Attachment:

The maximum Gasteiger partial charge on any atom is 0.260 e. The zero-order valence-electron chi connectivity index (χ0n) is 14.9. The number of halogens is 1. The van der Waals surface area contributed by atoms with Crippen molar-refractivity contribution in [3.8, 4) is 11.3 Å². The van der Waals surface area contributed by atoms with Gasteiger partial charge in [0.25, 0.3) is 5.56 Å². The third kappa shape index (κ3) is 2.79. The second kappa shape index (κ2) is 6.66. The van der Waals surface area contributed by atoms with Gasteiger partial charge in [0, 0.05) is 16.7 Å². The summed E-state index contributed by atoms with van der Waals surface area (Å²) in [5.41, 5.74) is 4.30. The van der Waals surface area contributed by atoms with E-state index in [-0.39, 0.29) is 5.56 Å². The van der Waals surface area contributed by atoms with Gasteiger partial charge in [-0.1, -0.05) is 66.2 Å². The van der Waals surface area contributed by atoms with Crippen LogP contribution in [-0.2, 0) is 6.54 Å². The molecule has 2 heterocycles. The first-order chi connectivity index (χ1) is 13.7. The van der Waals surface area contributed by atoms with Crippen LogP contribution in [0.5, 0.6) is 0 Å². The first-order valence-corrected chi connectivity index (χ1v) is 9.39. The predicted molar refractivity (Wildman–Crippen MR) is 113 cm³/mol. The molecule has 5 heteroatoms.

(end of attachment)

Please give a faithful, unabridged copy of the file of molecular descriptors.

The maximum Gasteiger partial charge on any atom is 0.260 e. The zero-order valence-electron chi connectivity index (χ0n) is 14.9. The number of halogens is 1. The van der Waals surface area contributed by atoms with Crippen molar-refractivity contribution in [3.8, 4) is 11.3 Å². The van der Waals surface area contributed by atoms with Gasteiger partial charge in [0.25, 0.3) is 5.56 Å². The third kappa shape index (κ3) is 2.79. The second kappa shape index (κ2) is 6.66. The van der Waals surface area contributed by atoms with Gasteiger partial charge in [0, 0.05) is 16.7 Å². The summed E-state index contributed by atoms with van der Waals surface area (Å²) in [5.41, 5.74) is 4.30. The van der Waals surface area contributed by atoms with E-state index in [-0.39, 0.29) is 5.56 Å². The van der Waals surface area contributed by atoms with Gasteiger partial charge in [-0.1, -0.05) is 66.2 Å². The van der Waals surface area contributed by atoms with Crippen LogP contribution in [-0.2, 0) is 6.54 Å². The molecule has 2 heterocycles. The first-order chi connectivity index (χ1) is 13.7. The van der Waals surface area contributed by atoms with Crippen LogP contribution in [0.5, 0.6) is 0 Å². The first-order valence-corrected chi connectivity index (χ1v) is 9.39. The predicted molar refractivity (Wildman–Crippen MR) is 113 cm³/mol. The molecule has 5 heteroatoms.